Govt blames BoE as car industry nose-dives
By Laura Miller
Strained relations between the government and the Bank of England reached a head when the central bank issued a rare public reproach to Lord Mandelson, the business secretary.
In an unusual step the Bank issued a statement saying it was “puzzled” by criticisms from Lord Mandelson that aid money to help Britain’s hard hit car industry could have been delivered quicker.
“On giving financial liquidity assistance to the car financing arms, I wish that our discussions with the Treasury and the Bank of England – and it is the Bank of England which is in pole position on this – had gone quicker than they have,” the business secretary told the BBC on Wednesday.
In a curt and rare reply to criticism the central bank said: “It is not the role of the Bank to provide sector-specific support. That is clearly and properly a matter for the government.”
The exchange of words comes as the car industry reels from the worse effects of the downturn, with a slump in demand in the domestic and export markets leaving manufacturers little option but to cut production and jobs.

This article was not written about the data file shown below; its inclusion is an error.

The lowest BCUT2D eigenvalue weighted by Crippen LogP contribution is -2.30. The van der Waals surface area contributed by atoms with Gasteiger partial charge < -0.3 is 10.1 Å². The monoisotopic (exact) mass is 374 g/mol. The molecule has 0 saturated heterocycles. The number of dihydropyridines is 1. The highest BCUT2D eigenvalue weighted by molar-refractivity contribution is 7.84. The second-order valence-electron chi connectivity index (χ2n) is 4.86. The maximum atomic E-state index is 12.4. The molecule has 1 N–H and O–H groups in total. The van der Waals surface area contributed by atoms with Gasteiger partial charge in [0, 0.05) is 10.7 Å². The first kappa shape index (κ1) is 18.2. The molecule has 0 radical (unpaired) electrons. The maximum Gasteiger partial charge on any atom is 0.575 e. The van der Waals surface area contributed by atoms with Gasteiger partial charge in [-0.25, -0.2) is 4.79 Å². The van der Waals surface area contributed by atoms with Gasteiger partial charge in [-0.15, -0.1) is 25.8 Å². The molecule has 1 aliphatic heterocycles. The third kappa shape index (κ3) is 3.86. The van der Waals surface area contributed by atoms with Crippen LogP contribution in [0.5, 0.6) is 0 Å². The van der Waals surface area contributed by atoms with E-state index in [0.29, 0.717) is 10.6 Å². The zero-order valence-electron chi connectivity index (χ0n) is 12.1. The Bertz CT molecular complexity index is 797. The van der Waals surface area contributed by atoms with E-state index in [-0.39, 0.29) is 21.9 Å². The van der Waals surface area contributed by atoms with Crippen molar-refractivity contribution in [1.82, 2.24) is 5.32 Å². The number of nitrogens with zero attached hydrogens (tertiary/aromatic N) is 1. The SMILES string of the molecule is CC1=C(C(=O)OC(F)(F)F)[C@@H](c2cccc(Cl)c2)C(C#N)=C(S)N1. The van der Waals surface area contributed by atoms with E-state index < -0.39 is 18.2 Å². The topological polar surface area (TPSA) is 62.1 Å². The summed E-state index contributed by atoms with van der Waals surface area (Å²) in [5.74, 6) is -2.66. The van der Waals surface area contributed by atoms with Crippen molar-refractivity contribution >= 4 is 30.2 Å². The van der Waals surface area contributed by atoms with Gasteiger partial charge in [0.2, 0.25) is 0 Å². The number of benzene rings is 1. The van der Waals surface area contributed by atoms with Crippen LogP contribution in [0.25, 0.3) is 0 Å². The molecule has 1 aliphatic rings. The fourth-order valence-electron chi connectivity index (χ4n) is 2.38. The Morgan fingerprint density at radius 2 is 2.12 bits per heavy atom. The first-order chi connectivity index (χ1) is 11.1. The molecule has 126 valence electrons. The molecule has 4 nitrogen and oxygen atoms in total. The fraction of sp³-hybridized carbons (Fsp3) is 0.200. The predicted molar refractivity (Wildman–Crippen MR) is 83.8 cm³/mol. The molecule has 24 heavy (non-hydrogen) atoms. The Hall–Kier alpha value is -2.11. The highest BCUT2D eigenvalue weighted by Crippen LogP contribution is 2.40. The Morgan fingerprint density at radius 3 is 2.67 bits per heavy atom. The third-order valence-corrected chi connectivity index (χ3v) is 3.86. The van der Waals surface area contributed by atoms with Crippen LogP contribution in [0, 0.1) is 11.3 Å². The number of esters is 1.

Honda will stop work at Swindon for four months, and Nissan and Mini have announced plans for large scale redundancies.
The spat followed a meeting on Wednesday between the government, the Bank and the automotive industry over how the £2.3 billion package to help struggling car firms will be distributed.
The initiative was initially praised when announced several weeks ago, but has since been criticised for a slow implementation that has left many companies unable to access much needed funds.
Comments from the business secretary seemed to try to lay blame for this failing at the door of the Bank.
This latest escalation is an attempt to show it is the government has control of provision of help to the car manufacturing industry.
The business and enterprise department said it is not willing to enter into a “battle of words” with the Bank, but a spokesman emphasised that it was “perfectly reasonable for the business secretary to speak up for the needs of business during these tough times”.
But shadow business secretary Ken Clarke laid the blame squarely on Lord Mandelson. He said: “We urged the government to take action several weeks ago, but at the time all Peter Mandelson did was ask one of his junior ministers to study it. Now he’s complaining about the delay.
“But while the government dithers and indulges in internal rows, the situation is getting worse for all car companies, week by week. Whether it is Peter Mandelson’s fault or the Treasury’s fault, urgent action by government is now essential.”
In addition to the finance package, the automotive industry has also pushed for government backing for a ‘scrappage’ scheme. Consumers would receive incentives to buy new cars and scrap older, more polluting vehicles. Several European countries have adopted the scheme with some success, particularly Germany.